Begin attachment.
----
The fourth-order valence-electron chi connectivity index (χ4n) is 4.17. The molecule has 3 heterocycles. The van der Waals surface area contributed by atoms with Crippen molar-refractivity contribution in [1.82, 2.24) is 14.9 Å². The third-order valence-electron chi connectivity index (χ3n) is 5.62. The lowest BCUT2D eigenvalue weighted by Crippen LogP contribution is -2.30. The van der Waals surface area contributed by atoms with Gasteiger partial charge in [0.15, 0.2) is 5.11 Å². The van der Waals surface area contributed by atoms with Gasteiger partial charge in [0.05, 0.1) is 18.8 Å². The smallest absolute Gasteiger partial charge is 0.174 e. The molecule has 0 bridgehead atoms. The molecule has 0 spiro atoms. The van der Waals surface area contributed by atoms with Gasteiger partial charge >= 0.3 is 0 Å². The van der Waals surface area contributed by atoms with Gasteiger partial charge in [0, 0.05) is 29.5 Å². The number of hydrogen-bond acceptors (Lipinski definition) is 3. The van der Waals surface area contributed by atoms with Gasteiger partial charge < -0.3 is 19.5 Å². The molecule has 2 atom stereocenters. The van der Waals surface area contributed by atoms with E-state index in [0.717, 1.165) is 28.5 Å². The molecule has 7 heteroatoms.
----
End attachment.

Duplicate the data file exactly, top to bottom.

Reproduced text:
The fourth-order valence-electron chi connectivity index (χ4n) is 4.17. The molecule has 3 heterocycles. The van der Waals surface area contributed by atoms with Crippen molar-refractivity contribution in [1.82, 2.24) is 14.9 Å². The third-order valence-electron chi connectivity index (χ3n) is 5.62. The lowest BCUT2D eigenvalue weighted by Crippen LogP contribution is -2.30. The van der Waals surface area contributed by atoms with Gasteiger partial charge in [0.15, 0.2) is 5.11 Å². The van der Waals surface area contributed by atoms with Gasteiger partial charge in [0.05, 0.1) is 18.8 Å². The smallest absolute Gasteiger partial charge is 0.174 e. The molecule has 0 bridgehead atoms. The molecule has 0 spiro atoms. The van der Waals surface area contributed by atoms with Gasteiger partial charge >= 0.3 is 0 Å². The van der Waals surface area contributed by atoms with Gasteiger partial charge in [0, 0.05) is 29.5 Å². The number of hydrogen-bond acceptors (Lipinski definition) is 3. The van der Waals surface area contributed by atoms with Gasteiger partial charge < -0.3 is 19.5 Å². The molecule has 2 atom stereocenters. The van der Waals surface area contributed by atoms with E-state index in [0.717, 1.165) is 28.5 Å². The molecule has 7 heteroatoms.